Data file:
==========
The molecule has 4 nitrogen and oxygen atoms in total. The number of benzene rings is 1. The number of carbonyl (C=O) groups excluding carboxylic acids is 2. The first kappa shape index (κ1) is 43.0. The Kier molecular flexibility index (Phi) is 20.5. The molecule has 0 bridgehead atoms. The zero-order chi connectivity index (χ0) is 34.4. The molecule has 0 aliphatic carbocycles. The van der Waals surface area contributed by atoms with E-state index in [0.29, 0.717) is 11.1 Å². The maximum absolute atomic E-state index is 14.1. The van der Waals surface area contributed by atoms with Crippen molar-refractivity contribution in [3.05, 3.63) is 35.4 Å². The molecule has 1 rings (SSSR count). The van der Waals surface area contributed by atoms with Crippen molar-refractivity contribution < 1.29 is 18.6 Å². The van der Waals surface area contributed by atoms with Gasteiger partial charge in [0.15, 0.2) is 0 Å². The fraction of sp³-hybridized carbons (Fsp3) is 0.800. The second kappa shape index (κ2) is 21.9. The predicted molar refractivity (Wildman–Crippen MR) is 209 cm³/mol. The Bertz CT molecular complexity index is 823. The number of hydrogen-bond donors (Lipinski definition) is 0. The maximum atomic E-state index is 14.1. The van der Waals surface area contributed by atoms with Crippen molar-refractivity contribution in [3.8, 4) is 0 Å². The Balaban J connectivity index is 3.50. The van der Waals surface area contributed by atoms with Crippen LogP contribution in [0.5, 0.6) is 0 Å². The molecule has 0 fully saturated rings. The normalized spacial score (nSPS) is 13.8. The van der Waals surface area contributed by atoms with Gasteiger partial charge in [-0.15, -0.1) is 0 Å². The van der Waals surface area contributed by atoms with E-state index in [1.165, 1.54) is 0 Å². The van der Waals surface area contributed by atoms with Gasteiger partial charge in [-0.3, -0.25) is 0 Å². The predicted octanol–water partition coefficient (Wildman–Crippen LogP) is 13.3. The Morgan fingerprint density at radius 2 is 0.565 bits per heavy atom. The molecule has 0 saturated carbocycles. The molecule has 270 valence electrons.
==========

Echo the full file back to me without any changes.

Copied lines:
The molecule has 4 nitrogen and oxygen atoms in total. The number of benzene rings is 1. The number of carbonyl (C=O) groups excluding carboxylic acids is 2. The first kappa shape index (κ1) is 43.0. The Kier molecular flexibility index (Phi) is 20.5. The molecule has 0 bridgehead atoms. The zero-order chi connectivity index (χ0) is 34.4. The molecule has 0 aliphatic carbocycles. The van der Waals surface area contributed by atoms with E-state index in [0.29, 0.717) is 11.1 Å². The maximum absolute atomic E-state index is 14.1. The van der Waals surface area contributed by atoms with Crippen molar-refractivity contribution in [3.05, 3.63) is 35.4 Å². The molecule has 1 rings (SSSR count). The van der Waals surface area contributed by atoms with Crippen molar-refractivity contribution < 1.29 is 18.6 Å². The van der Waals surface area contributed by atoms with Gasteiger partial charge in [0.15, 0.2) is 0 Å². The fraction of sp³-hybridized carbons (Fsp3) is 0.800. The second kappa shape index (κ2) is 21.9. The predicted molar refractivity (Wildman–Crippen MR) is 209 cm³/mol. The Bertz CT molecular complexity index is 823. The number of hydrogen-bond donors (Lipinski definition) is 0. The maximum atomic E-state index is 14.1. The van der Waals surface area contributed by atoms with Crippen molar-refractivity contribution in [3.8, 4) is 0 Å². The Balaban J connectivity index is 3.50. The van der Waals surface area contributed by atoms with Crippen LogP contribution in [0.5, 0.6) is 0 Å². The molecule has 0 fully saturated rings. The normalized spacial score (nSPS) is 13.8. The van der Waals surface area contributed by atoms with Gasteiger partial charge in [-0.15, -0.1) is 0 Å². The van der Waals surface area contributed by atoms with E-state index in [1.165, 1.54) is 0 Å². The van der Waals surface area contributed by atoms with Gasteiger partial charge in [-0.3, -0.25) is 0 Å². The predicted octanol–water partition coefficient (Wildman–Crippen LogP) is 13.3. The Morgan fingerprint density at radius 2 is 0.565 bits per heavy atom. The molecule has 0 saturated carbocycles. The molecule has 270 valence electrons.